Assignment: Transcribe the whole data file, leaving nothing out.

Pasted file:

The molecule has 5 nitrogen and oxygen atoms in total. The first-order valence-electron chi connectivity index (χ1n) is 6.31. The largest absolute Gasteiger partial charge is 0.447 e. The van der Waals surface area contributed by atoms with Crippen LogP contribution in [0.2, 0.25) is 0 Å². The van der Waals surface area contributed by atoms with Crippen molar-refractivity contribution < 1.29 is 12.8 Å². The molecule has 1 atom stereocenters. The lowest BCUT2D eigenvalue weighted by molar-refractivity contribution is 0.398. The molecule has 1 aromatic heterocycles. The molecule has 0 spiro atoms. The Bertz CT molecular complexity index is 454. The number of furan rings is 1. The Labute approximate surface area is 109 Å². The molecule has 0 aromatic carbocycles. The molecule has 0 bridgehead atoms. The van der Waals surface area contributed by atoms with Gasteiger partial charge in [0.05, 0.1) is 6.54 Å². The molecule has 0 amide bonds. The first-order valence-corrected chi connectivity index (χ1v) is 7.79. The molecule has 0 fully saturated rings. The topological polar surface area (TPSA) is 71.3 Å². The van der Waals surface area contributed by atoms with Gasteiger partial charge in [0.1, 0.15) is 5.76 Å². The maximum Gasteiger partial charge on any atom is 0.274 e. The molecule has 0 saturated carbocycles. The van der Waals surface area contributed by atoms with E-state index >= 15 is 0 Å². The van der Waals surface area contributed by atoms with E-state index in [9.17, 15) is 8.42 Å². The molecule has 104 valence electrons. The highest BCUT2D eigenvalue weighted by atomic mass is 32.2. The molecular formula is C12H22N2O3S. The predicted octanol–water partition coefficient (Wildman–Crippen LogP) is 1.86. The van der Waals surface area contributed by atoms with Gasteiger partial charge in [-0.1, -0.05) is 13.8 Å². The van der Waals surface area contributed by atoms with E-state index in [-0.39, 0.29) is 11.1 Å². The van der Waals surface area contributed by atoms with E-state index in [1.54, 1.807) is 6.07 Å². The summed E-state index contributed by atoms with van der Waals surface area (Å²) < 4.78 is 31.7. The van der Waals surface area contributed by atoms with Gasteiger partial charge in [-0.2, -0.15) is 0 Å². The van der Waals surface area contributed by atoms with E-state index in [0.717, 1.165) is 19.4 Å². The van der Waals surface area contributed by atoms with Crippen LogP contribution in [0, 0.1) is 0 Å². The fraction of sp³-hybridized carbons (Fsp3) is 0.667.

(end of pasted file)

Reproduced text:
The molecule has 5 nitrogen and oxygen atoms in total. The first-order valence-electron chi connectivity index (χ1n) is 6.31. The largest absolute Gasteiger partial charge is 0.447 e. The van der Waals surface area contributed by atoms with Crippen LogP contribution in [0.2, 0.25) is 0 Å². The van der Waals surface area contributed by atoms with Crippen molar-refractivity contribution < 1.29 is 12.8 Å². The molecule has 1 atom stereocenters. The lowest BCUT2D eigenvalue weighted by molar-refractivity contribution is 0.398. The molecule has 1 aromatic heterocycles. The molecule has 0 spiro atoms. The Bertz CT molecular complexity index is 454. The number of furan rings is 1. The Labute approximate surface area is 109 Å². The molecule has 0 aromatic carbocycles. The molecule has 0 bridgehead atoms. The van der Waals surface area contributed by atoms with Gasteiger partial charge in [0.05, 0.1) is 6.54 Å². The molecule has 0 amide bonds. The first-order valence-corrected chi connectivity index (χ1v) is 7.79. The molecule has 0 fully saturated rings. The topological polar surface area (TPSA) is 71.3 Å². The van der Waals surface area contributed by atoms with Gasteiger partial charge in [0.1, 0.15) is 5.76 Å². The maximum Gasteiger partial charge on any atom is 0.274 e. The molecule has 0 saturated carbocycles. The van der Waals surface area contributed by atoms with E-state index >= 15 is 0 Å². The van der Waals surface area contributed by atoms with E-state index in [9.17, 15) is 8.42 Å². The molecule has 104 valence electrons. The highest BCUT2D eigenvalue weighted by atomic mass is 32.2. The molecular formula is C12H22N2O3S. The predicted octanol–water partition coefficient (Wildman–Crippen LogP) is 1.86. The van der Waals surface area contributed by atoms with Gasteiger partial charge in [-0.1, -0.05) is 13.8 Å². The van der Waals surface area contributed by atoms with E-state index in [-0.39, 0.29) is 11.1 Å². The van der Waals surface area contributed by atoms with E-state index in [1.54, 1.807) is 6.07 Å². The summed E-state index contributed by atoms with van der Waals surface area (Å²) < 4.78 is 31.7. The van der Waals surface area contributed by atoms with Gasteiger partial charge in [-0.2, -0.15) is 0 Å². The van der Waals surface area contributed by atoms with E-state index in [0.717, 1.165) is 19.4 Å². The van der Waals surface area contributed by atoms with Crippen LogP contribution in [0, 0.1) is 0 Å². The fraction of sp³-hybridized carbons (Fsp3) is 0.667.